Plotting a running route on an IGN map, high in the French mountains, was much like my holiday reading of Andrew Marr’s EU referendum themed ‘Head of State’: from a distance each promised thrills and some escapism, but in practice the plot gets lost in the thick of it. I had to keep going on both counts. I was almost at the end you see. Still the frustration led to anger, and the anger to the dark side.
If anyone can tell me of a greater physical obstacle than navigating through a mature forest then I’ll whip my naked, hairy backside with an ash sapling. Spread open – the map, not my backside – dotted footpath lines follow contours and white cart tracks snake their way through large shaded areas of deep green and mint-coloured woodland. Helpfully, these obvious route ways follow or cross major waters at seemingly clear junctions as they fall from large tarns, e’tangs, or swimming pool sized bodies of water. Between mountains and woodland, clearings are well marked and sometimes these correspond with boundary features, such as fencing or walls. All ticketyboo then.
On the ground, though, the terrain only seems to correspond to contours and the area of woodland. Depending on the area or density of the latter, the former is almost always impossible to determine. You might descend from an open mountain side via a col or exact point of physical note, such as a mountain hut, or refuge. Quickly, in the thickest of deep woodland, the track you planned to follow abruptly ends and the huge conifers and deciduous friends block out nearly all daylight. The forest comes alive with crickets and rustling. With the map now in hand and several head scratches later you begin to lose your bearings. You also remember the Pyrenees host both bears and wolves. You might even wonder if the French play the banjo.
My proposed 5 hour, approximately 10 miles/ 3000 feet route spiralled out of control at the 9 mile mark. My Human SatNav thrown was creaking. Or maybe it was Treebeard and the Ents. We were heading north when I knew the car was somewhere south east or south. After descending on a dotted line from the refuge there was a clearly marked, white forest track that we’d reach – it was simply a case of turning right. Earlier, on a mountain summit, a hiker had even confirmed that this was a good loop, or boucle, and described the easy to follow route more or less as I had pre-planned. He even agreed that the route finished at the ski resort tennis court.
I ran my finger over the map again. Sweat dripped on to the paper. I proposed a brief adventure, off piste, over streams and through woodland. I was convinced this more acceptable compass direction, towards the distant sound of timber machinery, would place us back on the correct track. For Pierre’s sake we were only a few miles from the finish! I joked we’d be drinking a cold beverage within 30 minutes, 40 tops. Easy.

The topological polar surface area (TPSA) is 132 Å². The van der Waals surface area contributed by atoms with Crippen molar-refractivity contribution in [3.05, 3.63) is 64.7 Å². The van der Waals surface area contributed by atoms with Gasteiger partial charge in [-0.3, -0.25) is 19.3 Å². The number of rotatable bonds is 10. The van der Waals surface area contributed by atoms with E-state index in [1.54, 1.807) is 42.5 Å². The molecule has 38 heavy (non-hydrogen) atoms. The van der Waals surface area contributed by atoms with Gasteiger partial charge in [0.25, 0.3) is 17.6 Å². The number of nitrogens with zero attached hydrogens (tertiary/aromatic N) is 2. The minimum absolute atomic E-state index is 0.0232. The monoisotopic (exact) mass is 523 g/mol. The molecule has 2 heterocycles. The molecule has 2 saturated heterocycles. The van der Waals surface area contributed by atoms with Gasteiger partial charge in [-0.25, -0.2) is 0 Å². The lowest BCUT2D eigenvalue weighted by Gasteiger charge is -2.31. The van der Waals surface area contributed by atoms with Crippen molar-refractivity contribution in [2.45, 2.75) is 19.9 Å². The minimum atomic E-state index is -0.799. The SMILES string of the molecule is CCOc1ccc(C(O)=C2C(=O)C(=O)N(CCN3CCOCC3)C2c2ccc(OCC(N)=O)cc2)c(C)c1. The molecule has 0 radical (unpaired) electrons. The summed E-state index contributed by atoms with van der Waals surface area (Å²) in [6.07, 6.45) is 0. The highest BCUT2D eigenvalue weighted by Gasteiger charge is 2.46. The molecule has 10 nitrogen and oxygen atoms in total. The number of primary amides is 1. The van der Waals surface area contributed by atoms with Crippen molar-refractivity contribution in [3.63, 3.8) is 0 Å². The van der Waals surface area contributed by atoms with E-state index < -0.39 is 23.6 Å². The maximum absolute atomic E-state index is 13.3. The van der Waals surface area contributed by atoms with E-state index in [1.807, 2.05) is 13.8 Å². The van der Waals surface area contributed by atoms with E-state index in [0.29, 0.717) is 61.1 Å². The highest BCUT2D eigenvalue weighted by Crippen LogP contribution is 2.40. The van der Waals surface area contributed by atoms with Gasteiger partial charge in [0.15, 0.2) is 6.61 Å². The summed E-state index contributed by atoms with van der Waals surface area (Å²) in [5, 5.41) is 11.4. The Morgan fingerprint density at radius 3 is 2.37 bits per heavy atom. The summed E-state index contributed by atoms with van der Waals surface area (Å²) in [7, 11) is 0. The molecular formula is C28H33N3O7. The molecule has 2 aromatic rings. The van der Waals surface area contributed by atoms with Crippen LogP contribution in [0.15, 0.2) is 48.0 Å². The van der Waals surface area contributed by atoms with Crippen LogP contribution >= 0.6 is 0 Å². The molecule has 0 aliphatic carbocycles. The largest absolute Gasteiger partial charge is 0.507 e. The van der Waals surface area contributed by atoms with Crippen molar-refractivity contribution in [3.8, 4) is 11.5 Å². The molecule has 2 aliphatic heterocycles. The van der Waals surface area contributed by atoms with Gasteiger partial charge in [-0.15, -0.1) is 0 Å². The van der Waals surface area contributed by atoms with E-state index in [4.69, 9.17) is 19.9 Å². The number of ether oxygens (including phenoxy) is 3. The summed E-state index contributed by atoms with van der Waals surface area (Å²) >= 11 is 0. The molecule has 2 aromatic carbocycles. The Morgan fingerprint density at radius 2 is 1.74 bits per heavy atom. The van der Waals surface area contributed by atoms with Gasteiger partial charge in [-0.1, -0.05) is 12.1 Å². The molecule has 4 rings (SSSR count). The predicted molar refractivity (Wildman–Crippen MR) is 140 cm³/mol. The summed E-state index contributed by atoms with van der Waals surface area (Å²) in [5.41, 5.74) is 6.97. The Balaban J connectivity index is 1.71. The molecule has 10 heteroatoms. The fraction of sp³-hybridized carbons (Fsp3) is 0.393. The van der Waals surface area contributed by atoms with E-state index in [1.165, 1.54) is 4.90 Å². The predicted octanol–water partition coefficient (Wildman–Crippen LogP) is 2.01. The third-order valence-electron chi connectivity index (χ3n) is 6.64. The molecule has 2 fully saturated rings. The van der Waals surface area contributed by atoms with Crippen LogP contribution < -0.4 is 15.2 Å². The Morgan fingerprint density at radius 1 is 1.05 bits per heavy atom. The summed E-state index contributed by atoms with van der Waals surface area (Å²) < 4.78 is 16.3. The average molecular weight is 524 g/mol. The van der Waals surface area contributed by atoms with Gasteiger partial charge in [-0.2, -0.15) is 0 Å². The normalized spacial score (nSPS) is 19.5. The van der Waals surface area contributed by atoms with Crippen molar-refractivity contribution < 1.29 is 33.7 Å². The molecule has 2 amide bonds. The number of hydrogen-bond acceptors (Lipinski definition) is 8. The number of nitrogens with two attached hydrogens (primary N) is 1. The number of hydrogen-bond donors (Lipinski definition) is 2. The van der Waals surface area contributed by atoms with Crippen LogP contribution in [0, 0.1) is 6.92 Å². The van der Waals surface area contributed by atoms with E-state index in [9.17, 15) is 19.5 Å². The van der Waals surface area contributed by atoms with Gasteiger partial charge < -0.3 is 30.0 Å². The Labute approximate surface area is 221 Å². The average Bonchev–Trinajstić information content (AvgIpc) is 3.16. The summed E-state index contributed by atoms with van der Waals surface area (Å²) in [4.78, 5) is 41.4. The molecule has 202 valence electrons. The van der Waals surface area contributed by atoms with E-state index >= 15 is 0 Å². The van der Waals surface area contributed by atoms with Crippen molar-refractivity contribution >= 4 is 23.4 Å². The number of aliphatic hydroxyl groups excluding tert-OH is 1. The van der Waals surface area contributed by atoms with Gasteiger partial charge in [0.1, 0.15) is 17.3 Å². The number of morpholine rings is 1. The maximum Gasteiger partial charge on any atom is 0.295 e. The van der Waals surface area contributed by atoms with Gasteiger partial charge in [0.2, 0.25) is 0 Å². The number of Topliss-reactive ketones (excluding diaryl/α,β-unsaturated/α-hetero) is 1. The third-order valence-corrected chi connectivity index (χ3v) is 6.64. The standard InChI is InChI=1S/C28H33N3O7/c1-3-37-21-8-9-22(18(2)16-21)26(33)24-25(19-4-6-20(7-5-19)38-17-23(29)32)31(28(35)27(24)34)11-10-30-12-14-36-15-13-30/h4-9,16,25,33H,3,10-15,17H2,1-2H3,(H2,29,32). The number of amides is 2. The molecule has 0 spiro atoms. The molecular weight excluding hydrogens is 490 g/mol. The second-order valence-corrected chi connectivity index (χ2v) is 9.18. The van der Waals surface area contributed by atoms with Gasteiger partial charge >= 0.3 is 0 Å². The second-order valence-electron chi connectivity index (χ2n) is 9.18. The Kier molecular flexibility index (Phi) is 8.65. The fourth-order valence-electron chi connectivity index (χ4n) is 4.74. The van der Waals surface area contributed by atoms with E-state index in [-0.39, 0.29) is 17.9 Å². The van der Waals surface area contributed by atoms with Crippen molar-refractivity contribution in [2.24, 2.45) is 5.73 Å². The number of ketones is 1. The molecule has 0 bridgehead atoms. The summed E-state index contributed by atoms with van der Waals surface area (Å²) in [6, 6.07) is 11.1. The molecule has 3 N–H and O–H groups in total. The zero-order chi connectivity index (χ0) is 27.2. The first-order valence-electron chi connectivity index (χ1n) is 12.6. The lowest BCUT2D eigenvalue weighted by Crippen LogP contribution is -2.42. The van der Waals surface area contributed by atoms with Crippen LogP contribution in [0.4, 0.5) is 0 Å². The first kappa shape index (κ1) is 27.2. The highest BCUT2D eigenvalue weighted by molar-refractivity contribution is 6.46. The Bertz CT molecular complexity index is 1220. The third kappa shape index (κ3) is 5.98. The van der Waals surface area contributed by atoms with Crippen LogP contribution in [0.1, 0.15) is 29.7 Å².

We found the forest track. Tick. Turned right. Tick. Following contours and bends that – almost – corresponded with the map we headed in the direction of the finish. Tick. Check for ticks. Tick. Damn it – again the track unexpectedly turned north. And descended. We needed to be south and follow the contours without losing elevation. I proposed reversing and following a visible ski run, overgrown with saplings, shrubs and long grass. This pointed us towards the finish area and, at a guess, less than a mile from that cold drink. Again Rose trustingly agreed. I knew where we were. That would soon change.
The ski run ended after 5 minutes of leisurely plodding between ash and birch new growth. Several steep climbs later. Through ferns bigger than parasols. Over boulders like washing machines. And between ground shrubbery that shredded the bare legs of the unprepared. We were now well off piste and very pissed off. Our check for ticks had long since ceased. I was more worried about stepping on a hunter’s trap or starting a sparring session with a startled bear. I was snappy and Rose well meaning. We were both running very low on water. Neither of us had a torch. I surrendered and suggested to reverse – somehow – to the forest track at the start of the overgrown ski run then follow down to the surfaced road. This I navigated successfully. Woop-woop, one small achievement versus nature.
Almost 1000 feet descending down the forest track and we both cooled off in a nearby pool of fresh water. This was only a brief respite for the inevitable climb back up to the finish. Ironically, I sustained my worst cut here on my shin from a bramble. Nature scrapes back. We soon reached the tarmac road. I guessed there would be 2 miles and maybe 1500 feet of climb back up to the car. We trudged upwards, the walk of shame. Cars flew passed. Neither of us resigned to sticking out a thumb. Nearly 40 minutes later we arrived between the silent wooden ski lodges into the ski resort of Mont d’Olmes. We shuffled annoyingly passed the sign for the tennis courts. It was almost 7pm. Almost 3 hours ago we’d been less than a mile away.
The entire route ended at nearly 17 miles/ 5000 feet. Rose did say she wanted time on her feet for Yorkshireman training. We’d been on our feet for over 8 hours. Both our Garmin watches had long since died. Along with my SatNav pride. We no longer fancied a coke and departed with tails between legs. Like an oasis, though, the day ended with oven-baked pizza, from a van, at the bottom of the mountains. Munching on molten cheese I was itching to return and discover the correct route. Later we were both itching with shin scrapes and hand splinters.
A hiking blog later confirmed that we were only metres, YES METRES, from the best route on that overgrown ski run. We will just need to return next year to complete the final chapter. The descent from Mount Fourcat to Mont d’Olmes will be revisited. As for the outcome of ‘Head of State’, I hear you ask? The result of the actual EU referendum was more entertaining. Riveting read, my derriere.